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VOL. 132 | NO. 109 | Thursday, June 1, 2017

Mississippi College Board Faces Resistance Over Choice for JSU President

By JEFF AMY, Associated Press

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JACKSON, Miss. (AP) – Some Jackson State University alumni and faculty are fighting William Bynum's nomination to become the president of Mississippi's largest historically black university.

Jean Frazier, an alumna and retired Jackson State employee, said she wants the board to reopen the search instead of confirming Bynum, who is now president of Mississippi Valley State University.

Frazier is the wife of Democratic state Sen. Hillman Frazier of Jackson. She was one of eight Jackson State representatives who helped the state College Board interview candidates.

"There were other candidates considered who were not necessarily equal, but whose potential we felt exceeded his," Frazier said Friday, adding that Bynum didn't make the list of three finalists originally selected.

It may become clear how many others share Frazier's opinion Wednesday, when Bynum meets with faculty, staff, alumni and others at the 10,000-student university.

When the board names a preferred candidate to lead one of the eight universities, there's supposed to be a chance for trustees to change their mind. The board takes a final vote after the candidate meets with campus groups, who will fill out forms evaluating whether Bynum would do a good job at Jackson State.

Trustee President C.D. Smith said trustees "will consider all feedback and then make a decision." But Smith also said that in his nine years on the board, trustees have never failed to confirm their preferred candidate.

"To the extent that some of the members of the Jackson State University ... advisory committee believe that they are entitled to direct the board as to which candidate would be selected as the preferred candidate, they are mistaken," Smith said in a statement Monday.

In an interview Friday, Smith told The Associated Press that some people have praised Bynum's choice, but he declined to reveal their names.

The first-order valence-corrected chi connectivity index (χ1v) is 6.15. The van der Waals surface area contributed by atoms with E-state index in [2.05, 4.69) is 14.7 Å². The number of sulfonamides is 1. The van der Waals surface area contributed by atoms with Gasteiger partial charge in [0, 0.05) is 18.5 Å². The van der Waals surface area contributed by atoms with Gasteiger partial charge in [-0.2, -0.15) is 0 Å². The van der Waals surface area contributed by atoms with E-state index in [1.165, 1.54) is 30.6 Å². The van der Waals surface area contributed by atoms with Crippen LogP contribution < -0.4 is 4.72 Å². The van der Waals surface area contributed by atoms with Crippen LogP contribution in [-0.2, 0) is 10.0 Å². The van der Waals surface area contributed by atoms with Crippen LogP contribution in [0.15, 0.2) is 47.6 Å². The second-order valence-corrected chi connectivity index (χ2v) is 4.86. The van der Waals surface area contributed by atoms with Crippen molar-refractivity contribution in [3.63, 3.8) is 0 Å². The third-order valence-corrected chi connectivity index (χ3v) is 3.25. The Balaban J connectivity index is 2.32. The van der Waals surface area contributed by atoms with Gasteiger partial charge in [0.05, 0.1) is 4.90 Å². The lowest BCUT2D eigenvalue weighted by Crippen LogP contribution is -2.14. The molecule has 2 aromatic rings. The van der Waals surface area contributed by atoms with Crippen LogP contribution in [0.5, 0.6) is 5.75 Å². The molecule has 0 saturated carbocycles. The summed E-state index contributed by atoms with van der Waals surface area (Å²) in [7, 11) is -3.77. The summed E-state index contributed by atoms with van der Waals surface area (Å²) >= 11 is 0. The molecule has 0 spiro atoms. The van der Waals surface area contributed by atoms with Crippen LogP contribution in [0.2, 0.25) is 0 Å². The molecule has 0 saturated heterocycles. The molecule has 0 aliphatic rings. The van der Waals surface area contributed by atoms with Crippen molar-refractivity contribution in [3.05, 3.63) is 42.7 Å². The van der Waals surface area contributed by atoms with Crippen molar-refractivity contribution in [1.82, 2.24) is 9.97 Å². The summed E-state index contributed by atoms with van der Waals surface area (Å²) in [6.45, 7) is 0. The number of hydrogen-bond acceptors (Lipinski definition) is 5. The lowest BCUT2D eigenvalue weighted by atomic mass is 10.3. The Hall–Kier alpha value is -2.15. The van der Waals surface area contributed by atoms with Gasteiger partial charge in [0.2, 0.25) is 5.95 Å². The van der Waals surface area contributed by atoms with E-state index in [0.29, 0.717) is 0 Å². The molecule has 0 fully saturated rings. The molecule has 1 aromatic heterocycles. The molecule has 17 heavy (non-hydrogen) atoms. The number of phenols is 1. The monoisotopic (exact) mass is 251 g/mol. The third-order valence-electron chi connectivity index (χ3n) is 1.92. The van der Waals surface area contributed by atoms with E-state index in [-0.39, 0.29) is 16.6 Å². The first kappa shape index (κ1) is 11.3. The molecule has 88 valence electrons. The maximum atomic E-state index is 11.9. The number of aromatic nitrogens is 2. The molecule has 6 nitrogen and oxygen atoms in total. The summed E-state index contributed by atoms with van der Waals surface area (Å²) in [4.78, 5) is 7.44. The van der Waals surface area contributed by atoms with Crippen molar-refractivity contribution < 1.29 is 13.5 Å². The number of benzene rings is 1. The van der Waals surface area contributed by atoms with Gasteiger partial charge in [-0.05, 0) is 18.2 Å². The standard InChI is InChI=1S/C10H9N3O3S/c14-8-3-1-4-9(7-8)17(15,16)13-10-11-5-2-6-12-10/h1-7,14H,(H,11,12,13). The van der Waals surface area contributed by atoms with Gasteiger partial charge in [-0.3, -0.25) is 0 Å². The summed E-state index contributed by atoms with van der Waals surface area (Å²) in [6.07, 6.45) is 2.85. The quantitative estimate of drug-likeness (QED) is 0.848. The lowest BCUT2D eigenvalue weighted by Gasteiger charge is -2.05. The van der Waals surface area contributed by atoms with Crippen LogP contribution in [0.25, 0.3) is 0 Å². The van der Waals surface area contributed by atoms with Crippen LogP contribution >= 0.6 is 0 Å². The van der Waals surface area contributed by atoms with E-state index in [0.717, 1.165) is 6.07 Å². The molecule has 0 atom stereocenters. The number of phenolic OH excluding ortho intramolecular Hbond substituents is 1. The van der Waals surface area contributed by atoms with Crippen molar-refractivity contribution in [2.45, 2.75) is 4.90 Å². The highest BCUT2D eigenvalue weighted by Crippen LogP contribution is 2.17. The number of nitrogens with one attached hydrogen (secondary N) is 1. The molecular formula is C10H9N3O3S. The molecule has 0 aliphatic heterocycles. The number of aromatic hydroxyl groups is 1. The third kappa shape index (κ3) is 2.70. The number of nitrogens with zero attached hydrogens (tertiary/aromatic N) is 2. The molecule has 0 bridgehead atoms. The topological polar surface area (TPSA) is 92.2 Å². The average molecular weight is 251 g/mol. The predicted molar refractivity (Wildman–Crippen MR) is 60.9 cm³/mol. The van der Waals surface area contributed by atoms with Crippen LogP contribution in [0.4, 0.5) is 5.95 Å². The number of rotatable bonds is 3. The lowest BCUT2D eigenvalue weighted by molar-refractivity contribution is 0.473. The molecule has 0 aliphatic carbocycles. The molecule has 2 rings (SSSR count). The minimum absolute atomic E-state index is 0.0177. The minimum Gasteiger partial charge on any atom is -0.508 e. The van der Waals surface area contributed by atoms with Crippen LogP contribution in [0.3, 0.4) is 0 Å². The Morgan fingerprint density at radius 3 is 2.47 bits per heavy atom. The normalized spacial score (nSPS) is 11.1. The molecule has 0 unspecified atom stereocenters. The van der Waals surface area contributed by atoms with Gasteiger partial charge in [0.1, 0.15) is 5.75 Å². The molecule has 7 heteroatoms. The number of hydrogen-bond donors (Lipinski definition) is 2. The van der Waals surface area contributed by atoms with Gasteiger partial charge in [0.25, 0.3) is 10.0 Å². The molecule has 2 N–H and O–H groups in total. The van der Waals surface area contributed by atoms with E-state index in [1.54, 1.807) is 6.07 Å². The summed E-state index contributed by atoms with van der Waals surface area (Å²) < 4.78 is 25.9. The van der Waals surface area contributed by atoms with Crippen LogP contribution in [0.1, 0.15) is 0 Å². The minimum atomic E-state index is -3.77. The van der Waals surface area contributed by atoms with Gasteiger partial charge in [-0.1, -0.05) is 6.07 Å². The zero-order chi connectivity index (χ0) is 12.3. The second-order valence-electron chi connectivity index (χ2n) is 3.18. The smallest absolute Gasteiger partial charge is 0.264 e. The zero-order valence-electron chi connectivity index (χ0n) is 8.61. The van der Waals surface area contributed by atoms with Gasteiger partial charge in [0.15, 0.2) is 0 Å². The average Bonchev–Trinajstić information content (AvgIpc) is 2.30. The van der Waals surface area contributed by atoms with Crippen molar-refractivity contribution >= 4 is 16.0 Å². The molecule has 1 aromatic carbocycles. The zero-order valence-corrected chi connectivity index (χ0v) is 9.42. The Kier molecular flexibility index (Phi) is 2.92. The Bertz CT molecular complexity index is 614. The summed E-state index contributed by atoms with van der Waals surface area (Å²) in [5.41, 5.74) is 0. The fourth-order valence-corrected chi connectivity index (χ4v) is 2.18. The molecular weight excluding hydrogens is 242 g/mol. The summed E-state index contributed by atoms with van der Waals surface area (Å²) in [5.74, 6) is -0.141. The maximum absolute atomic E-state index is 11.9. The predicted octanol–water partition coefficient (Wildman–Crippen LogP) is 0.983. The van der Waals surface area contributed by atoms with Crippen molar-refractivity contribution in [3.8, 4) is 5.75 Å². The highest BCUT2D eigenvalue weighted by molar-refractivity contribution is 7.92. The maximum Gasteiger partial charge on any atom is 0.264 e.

"Ultimately, it's a decision to do what we think is in the best interest of the universities," Smith said.

When Smith announced Bynum as the nominee last week, he said Bynum has the experience to remedy Jackson State's problems. Trustees intervened in Jackson State finances last year, citing dwindling cash reserves. Carolyn Meyers resigned as president days later.

Frazier and the other Jackson State representatives had united to push one candidate, whom she declined to name, citing a confidentiality agreement she had to sign. She said people feel betrayed by trustees.

"Board members expressed to use that we could have faith in them and they wanted to get this right," Frazier said.

She said one underlying issue is the fact that none of the trustees are alumni of Mississippi's three public historically black universities.

Jackson State National Alumni Association President Yolanda Owens said she will be joined by former student government president Kendall Bunch and retired Jackson State economics professor McKinley Alexander in a news conference while Bynum is meeting with campus groups. Owens said trustees have yet to respond to concerns she expressed in an open letter.

"We do not believe what the board has done is in the best interest of the university," Owens said. She said she couldn't detail her more specific concerns about Bynum without breaking her confidentiality agreement.

Bynum, 54, came to Mississippi Valley in 2013 after serving as vice president of enrollment management and student services of Atlanta's Morehouse College. He was one of the first 13 members in 2003 of a program meant to prepare future presidents for colleges serving minority populations.

Copyright 2017 The Associated Press. All rights reserved. This material may not be published, broadcast, rewritten or redistributed.

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